Why supply and demand are critical to property development

‘Building where people need the most is now identifiable’

 

There’s a fundamental step that’s absent from the pre-purchase stage of multi-dwelling property development.  In fact, given property’s tangible and immovable it’s the most important.

If supply and demand are responsible for property prices, then supply and demand should be the epicentre of the pre-purchase.  There’s no ‘undo’ button afterwards.

Measuring supply and demand comes from buyer and seller behaviour.  Therefore, it provides key insights regarding what people want and don’t want, when they want it, how they want it, and most importantly where they want it.

This information informs property developers and the construction industry where geographic areas are oversupplied, undersupplied, and where there’s a need for more.

Having access to this information makes everyone better off.  Building in areas of need, helps communities grow, while enhancing buyers capital growth potential. It helps property developers increase revenue and mitigate risk, all by using buyer and seller behaviour.

Furthermore, it’s important to understand latent supply e.g. under construction or yet to be built multi-dwelling buildings.  Understanding latent supply is paramount to the supply & demand diligence phase.

We now have access to supply and demand at address level, micro level, and suburb level.

  • Address level – At address level we can see every individual apartment and unit complex housing 10 or more dwellings. We can see scarcity levels, occupancy levels, and for sales.  We can then determine a timeframe for how long it takes for consumers to fully absorb the apartments for sale.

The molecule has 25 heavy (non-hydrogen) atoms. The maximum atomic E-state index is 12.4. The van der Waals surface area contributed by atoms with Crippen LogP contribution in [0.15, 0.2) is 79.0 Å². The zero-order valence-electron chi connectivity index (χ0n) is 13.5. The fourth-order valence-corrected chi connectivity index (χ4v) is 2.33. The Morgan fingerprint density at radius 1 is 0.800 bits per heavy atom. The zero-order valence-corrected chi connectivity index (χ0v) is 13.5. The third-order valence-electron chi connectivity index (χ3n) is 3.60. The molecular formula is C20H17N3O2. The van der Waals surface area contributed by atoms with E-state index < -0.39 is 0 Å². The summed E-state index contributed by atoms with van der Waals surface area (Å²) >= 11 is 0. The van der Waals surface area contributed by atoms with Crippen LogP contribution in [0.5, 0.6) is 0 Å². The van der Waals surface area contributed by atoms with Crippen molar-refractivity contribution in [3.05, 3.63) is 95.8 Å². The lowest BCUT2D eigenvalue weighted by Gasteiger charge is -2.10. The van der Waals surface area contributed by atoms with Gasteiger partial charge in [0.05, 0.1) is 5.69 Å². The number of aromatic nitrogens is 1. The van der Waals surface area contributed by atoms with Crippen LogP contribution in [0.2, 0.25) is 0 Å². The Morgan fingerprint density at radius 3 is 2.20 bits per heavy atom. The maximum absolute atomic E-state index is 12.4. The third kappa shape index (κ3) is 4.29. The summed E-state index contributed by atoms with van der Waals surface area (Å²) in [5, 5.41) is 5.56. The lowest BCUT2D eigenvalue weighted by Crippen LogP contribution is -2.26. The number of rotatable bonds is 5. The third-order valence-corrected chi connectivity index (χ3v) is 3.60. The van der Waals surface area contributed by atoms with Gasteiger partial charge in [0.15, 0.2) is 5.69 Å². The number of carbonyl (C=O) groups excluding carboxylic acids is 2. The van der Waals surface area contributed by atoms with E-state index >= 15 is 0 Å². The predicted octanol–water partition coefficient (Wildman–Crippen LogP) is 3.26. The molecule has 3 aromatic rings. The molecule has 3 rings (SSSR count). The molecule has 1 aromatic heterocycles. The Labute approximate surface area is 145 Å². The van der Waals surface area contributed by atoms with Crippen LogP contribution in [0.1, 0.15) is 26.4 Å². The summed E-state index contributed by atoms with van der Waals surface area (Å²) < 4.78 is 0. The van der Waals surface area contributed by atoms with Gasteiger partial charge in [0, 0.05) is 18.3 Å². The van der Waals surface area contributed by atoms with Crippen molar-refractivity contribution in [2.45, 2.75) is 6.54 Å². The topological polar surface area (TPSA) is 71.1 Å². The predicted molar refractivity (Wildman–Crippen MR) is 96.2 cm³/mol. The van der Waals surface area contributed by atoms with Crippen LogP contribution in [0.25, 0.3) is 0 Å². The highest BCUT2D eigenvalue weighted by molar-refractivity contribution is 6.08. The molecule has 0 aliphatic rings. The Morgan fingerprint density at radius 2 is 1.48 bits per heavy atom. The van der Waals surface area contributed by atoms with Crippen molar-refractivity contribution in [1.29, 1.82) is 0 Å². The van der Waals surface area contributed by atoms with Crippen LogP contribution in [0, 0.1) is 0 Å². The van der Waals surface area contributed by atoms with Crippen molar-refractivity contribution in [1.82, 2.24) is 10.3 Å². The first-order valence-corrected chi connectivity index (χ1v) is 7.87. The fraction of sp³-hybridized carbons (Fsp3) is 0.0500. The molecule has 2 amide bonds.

• Micro level – At a micro level we can set small geographic areas and witness the supply & demand within the micro area. A micro area could be a radius of 50 metres, 100 metres, 500 metres, 1km, 2km or all of the above.  It could be an Activity Centre, train station, busy street etc.
  • Suburb level – At suburb level we can amalgamate the supply and demand data within the suburb for a holistic view. We can then compare suburb against suburb and drill down to a micro or address level.

Lastly, we can view negative environmental factors such as overhead powerlines to ensure those areas are immediately discredited.

Supply and demand plotted on a map at address level, combined with upcoming supply chains, is as close to a crystal ball as possible.

To learn more, click here.

 

Supplied-Map

Bigger bubbles represent bigger oversupply risk

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